A thread round the XLR housing finds into the rack adaptor to provide safe support, along with the Neumann logo denotes the sexy’ aspect of this capsule. But, the ribbon will match other Neumann‑compatible shock mounts.
The frequency range of the mic 102 extends from 20Hz to 20kHz (‑3dB) and can be nominally level around 6kHz before that gentle existence increase kicks in. It’s a very commendable sensitivity of 11mV/Pa in 1kHz to a 1kΩ load, using an equivalent input noise level (A‑weighted) of 12dBA.
Expressed as a signal‑to‑noise ratio (A‑weighted comparative to 94dB SPL), the figure is defined as 82dB. When there are more silent mics of the sort, this remains a reasonably low sound figure and should cause no problems in regular programs, many of which will entail both near or loud sound quality resources. A standard 48V phantom power supply is necessary.
Spoken-word tests show a great deal about studio presses, along with also the Neumann TLM-102 instantly sounded well‑balanced within this program, without me having implemented any EQ.
The impact of the existing lift is rather subtle, starting the noise slightly. Still, the mids and lows seem incorporated at precisely the same time, developing a feeling of closeness and clarity.
I put up some comparatively cheap (but reputable) side‑address mics for comparison and found them to seem slightly spongy’ or a bit nasal by comparison.
With sung vocals, the Neumann TLM102 exuded the type of sonic course generally associated with considerably higher‑priced studio mics, forcing the vocals into the front however still letting them breathe.
The TLM102 also did a professional job once I used it on acoustic guitar. While it may not have carried quite as much human body thickness as some of these mics I generally use for this use, it was able to provide a bright and playful noise that was also eloquent (a few mics tend to earn the series attack sound quality overly gritty).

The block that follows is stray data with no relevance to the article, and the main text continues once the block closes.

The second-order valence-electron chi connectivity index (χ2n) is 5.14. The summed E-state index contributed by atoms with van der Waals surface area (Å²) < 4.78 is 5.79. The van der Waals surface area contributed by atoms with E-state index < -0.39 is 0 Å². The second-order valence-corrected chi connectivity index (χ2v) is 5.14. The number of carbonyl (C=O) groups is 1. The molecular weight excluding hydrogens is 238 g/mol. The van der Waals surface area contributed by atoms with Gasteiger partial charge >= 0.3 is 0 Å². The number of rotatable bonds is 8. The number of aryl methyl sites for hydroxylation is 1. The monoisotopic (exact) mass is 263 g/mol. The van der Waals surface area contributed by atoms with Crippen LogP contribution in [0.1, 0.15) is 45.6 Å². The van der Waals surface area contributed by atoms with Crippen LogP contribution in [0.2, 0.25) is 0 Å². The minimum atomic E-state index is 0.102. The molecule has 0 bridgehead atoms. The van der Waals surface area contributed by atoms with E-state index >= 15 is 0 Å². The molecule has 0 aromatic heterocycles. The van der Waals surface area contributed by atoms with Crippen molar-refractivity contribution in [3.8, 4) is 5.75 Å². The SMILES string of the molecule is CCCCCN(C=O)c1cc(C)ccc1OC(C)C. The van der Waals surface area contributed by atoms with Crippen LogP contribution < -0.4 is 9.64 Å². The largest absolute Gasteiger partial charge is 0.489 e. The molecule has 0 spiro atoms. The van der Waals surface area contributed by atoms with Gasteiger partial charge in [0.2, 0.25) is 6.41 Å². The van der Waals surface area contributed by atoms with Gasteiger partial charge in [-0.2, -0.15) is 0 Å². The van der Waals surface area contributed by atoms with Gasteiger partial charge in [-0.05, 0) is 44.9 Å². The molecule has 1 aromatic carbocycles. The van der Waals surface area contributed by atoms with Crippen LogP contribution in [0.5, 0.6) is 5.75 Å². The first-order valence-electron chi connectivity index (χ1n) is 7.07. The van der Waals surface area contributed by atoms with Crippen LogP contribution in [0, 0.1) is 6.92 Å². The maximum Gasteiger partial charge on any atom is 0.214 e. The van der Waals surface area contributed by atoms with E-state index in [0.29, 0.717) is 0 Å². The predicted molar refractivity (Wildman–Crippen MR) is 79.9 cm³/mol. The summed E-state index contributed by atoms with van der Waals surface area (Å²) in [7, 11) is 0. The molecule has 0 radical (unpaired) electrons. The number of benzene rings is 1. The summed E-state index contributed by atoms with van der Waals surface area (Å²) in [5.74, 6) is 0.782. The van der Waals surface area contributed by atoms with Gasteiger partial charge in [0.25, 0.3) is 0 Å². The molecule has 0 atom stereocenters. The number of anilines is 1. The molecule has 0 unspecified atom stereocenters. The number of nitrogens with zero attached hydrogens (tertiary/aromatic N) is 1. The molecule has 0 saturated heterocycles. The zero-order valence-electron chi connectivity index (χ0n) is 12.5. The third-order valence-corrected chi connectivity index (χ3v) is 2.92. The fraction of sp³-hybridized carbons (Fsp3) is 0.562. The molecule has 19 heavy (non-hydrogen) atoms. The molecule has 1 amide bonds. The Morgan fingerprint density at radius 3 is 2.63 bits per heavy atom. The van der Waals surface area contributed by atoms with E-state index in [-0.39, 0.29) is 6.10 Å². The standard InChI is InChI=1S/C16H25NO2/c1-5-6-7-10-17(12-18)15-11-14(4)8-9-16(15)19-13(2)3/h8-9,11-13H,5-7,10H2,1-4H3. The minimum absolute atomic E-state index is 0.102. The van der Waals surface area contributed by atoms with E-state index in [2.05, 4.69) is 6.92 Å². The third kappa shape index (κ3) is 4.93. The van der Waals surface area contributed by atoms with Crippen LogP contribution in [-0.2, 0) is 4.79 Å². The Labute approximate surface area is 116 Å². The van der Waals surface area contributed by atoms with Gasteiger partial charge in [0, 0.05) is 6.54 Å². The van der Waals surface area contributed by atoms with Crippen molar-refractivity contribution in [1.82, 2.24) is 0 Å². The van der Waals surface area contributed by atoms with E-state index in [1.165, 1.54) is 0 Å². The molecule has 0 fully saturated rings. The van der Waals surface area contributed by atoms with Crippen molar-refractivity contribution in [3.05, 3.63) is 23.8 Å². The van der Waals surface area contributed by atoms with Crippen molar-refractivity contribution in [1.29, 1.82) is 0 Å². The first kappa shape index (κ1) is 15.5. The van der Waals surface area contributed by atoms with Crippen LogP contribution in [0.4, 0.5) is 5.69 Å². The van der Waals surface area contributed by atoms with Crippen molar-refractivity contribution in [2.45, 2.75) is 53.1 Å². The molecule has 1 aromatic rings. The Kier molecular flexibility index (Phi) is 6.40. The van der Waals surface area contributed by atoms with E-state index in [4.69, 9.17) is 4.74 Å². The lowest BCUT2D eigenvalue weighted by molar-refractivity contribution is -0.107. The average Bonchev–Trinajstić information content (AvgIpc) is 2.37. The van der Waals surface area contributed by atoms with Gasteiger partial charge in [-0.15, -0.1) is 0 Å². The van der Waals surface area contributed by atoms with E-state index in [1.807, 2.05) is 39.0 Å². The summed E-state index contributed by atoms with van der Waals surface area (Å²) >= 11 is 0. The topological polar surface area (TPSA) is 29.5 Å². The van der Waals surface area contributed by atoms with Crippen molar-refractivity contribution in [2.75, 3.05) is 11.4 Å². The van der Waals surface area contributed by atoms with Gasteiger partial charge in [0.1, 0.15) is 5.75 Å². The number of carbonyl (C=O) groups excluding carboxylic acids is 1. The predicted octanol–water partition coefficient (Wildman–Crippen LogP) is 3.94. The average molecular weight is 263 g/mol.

You are recording an acoustic guitar to sit with a soda mixture; this works well and quickly. For solo work, you might need to experiment with the place somewhat longer to balance both the highs and lows, but this is not a problem.
Further evaluations with hand percussion produced entirely usable benefits, though there was not any difference between the Neumann TLM102 microphone and a number of my funding standbys within this program.
I was quite pleasantly surprised, but when I put up the mic facing my guitar amp just off‑axis: it came close to giving me the noise I heard at the space, together with the jangle and snack of this amp with no harsh edges. This reveals the actual flexibility since I am not usually a fan of capacitor mics for recording guitar amps.
In our view, the Neumann TLM 102 is a mic best suited to musicians/recording engineers that are searching for an ultra-high excellent mic, so which you won’t have to substitute! We expect that our Neumann TLM 102 MT Review can help you know more about this mic.
Last update on 2021-04-13 / Affiliate links / Images from Amazon Product Advertising API